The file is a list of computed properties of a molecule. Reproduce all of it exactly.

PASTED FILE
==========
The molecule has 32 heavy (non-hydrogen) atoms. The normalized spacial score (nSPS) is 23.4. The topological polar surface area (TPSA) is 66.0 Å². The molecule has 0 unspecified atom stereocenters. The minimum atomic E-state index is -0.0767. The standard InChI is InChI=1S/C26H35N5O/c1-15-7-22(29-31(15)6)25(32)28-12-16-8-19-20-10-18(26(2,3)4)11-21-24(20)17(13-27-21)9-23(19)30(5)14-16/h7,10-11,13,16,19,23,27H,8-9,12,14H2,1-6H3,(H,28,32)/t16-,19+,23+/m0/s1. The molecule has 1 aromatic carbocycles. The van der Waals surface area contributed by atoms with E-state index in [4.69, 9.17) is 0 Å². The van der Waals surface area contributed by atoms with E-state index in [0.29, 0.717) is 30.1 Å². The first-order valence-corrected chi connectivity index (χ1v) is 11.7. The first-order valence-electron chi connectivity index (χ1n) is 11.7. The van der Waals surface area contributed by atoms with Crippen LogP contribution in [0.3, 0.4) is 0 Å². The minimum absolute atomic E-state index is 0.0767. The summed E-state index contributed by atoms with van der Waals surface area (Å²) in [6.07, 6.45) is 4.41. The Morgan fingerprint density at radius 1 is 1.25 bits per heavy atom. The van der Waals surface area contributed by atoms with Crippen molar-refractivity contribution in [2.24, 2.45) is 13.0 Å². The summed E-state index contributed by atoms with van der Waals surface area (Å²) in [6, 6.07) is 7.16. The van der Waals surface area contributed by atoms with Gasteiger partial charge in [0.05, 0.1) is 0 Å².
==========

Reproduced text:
The molecule has 32 heavy (non-hydrogen) atoms. The normalized spacial score (nSPS) is 23.4. The topological polar surface area (TPSA) is 66.0 Å². The molecule has 0 unspecified atom stereocenters. The minimum atomic E-state index is -0.0767. The standard InChI is InChI=1S/C26H35N5O/c1-15-7-22(29-31(15)6)25(32)28-12-16-8-19-20-10-18(26(2,3)4)11-21-24(20)17(13-27-21)9-23(19)30(5)14-16/h7,10-11,13,16,19,23,27H,8-9,12,14H2,1-6H3,(H,28,32)/t16-,19+,23+/m0/s1. The molecule has 1 aromatic carbocycles. The van der Waals surface area contributed by atoms with E-state index in [4.69, 9.17) is 0 Å². The van der Waals surface area contributed by atoms with E-state index in [0.29, 0.717) is 30.1 Å². The first-order valence-corrected chi connectivity index (χ1v) is 11.7. The first-order valence-electron chi connectivity index (χ1n) is 11.7. The van der Waals surface area contributed by atoms with Crippen LogP contribution in [0.3, 0.4) is 0 Å². The minimum absolute atomic E-state index is 0.0767. The summed E-state index contributed by atoms with van der Waals surface area (Å²) in [6.07, 6.45) is 4.41. The Morgan fingerprint density at radius 1 is 1.25 bits per heavy atom. The van der Waals surface area contributed by atoms with Crippen molar-refractivity contribution in [2.24, 2.45) is 13.0 Å². The summed E-state index contributed by atoms with van der Waals surface area (Å²) in [6, 6.07) is 7.16. The van der Waals surface area contributed by atoms with Gasteiger partial charge in [0.05, 0.1) is 0 Å².